Jon Belmar is sorry.
That’s what he wrote to Nikki Brown a couple of months ago.
Belmar, the chief of the St. Louis County Police Department, was letting Brown know that he was ending the investigation into racial discrimination against her, spurred by her complaints when she was an instructor at the county police academy. A 10-year-veteran of the department who now works as a police officer in Illinois, Brown said she became isolated, and her path to promotion blocked, after she had complained of a hostile work environment, including a fellow officer who spoke openly of “skinning coons.”
After a nearly two-year internal affairs investigation, Belmar dismissed nearly all of her complaints. Despite validation from one of her fellow instructors, Belmar found “conflicting versions.” The workplace harassment, though? It happened.
“I hope you will accept my sincere apology for any aggravation caused by his actions,” Belmar wrote to Brown. “Steps have been taken,” he wrote, to make sure it doesn’t happen again.
Perhaps the offending officer underwent sensitivity training.
That’s the solution Jimmie Edwards is instituting in the St. Louis Metropolitan Police Department, after a multiyear-investigation by a Philadelphia lawyer uncovered hundreds of racist and Islamaphobic social media posts by about 40 current and former city police officers.
Yeah, that will do the trick.
“Like training sessions will make you non-racist,” a black officer in the city texted me this week upon seeing Edwards’ prescription for the 21 current city cops whose offensive social media posts have been documented. I won’t mention the officer’s name, of course, because when black officers talk to the press, they get punished.
That’s what happened a couple of years ago when Sgt. Heather Taylor, president of the Ethical Society of Police, spoke to me for a column. The ethical society is an association that represents mostly — but not entirely — black officers in both the city and county police departments. It exists because both departments have well-recorded histories of not doing much to drum out the racists in their midst.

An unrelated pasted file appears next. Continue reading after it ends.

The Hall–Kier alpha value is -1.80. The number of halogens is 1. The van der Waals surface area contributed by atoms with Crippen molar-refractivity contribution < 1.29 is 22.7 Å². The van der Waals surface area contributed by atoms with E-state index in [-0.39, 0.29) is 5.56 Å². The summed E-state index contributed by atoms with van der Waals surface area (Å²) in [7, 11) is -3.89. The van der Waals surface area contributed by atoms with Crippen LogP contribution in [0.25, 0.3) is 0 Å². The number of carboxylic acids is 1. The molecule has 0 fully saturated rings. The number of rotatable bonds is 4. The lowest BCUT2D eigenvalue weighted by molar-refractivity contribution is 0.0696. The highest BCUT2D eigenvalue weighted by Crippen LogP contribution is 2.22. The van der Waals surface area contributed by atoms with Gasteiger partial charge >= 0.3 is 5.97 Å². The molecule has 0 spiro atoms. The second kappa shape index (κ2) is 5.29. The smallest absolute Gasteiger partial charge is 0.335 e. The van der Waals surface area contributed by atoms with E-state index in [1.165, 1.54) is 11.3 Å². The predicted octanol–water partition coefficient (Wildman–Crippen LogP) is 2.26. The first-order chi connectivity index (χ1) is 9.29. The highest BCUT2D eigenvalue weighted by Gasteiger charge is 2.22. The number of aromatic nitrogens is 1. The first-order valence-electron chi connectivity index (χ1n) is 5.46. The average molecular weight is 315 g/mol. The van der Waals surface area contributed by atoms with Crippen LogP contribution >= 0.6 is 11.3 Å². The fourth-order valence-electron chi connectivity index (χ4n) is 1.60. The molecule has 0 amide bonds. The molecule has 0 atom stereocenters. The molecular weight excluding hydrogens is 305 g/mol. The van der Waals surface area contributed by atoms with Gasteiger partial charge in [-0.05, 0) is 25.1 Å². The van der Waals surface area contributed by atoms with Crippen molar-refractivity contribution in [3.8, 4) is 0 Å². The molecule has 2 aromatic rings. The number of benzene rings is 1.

One of those racists, according to the Plain View Project database, is a former “officer of the year,” Sgt. Ron Hasty. He loves the Confederate flag, hates Black Lives Matter, considers Muslims less than human, and has demeaned and demonized black people in Facebook posts regularly.
Hasty feels free to talk to the press: “Last I checked I had First Amendment rights. I’m not a racist,” Hasty he told the Post-Dispatch. “You can talk to any of my friends.”
Don’t count the ethical society among Hasty’s friends:
“This training will never work for officers like Det. Thomas Mabrey or Sgt. Ronald Hasty,” the society tweeted on Tuesday. “The only option is to fire them.”
Nikki Brown, the former county cop, knows that’s not likely to happen.
So does Luther Hall. He’s the black undercover city of St. Louis police officer who was beaten “like Rodney King” by his fellow white officers in the wake of 2017 protests after the Jason Stockley acquittal. Late last year, four of those officers were indicted in federal court on various charges related to his beating. Some of their own text messages were filled with racial innuendo and bragged of plans that night to beat “the hell out of these (expletive) once the sun goes down and nobody can tell us apart!”
Hall hasn’t returned to work. Neither has Milton Green, the black officer shot in a friendly fire incident two years ago by a white officer. Green was near his own home, responding while off-duty to activity in his neighborhood.
They’re just black cops, whose lives, it seems, don’t matter as much as those who protect the blue wall of silence.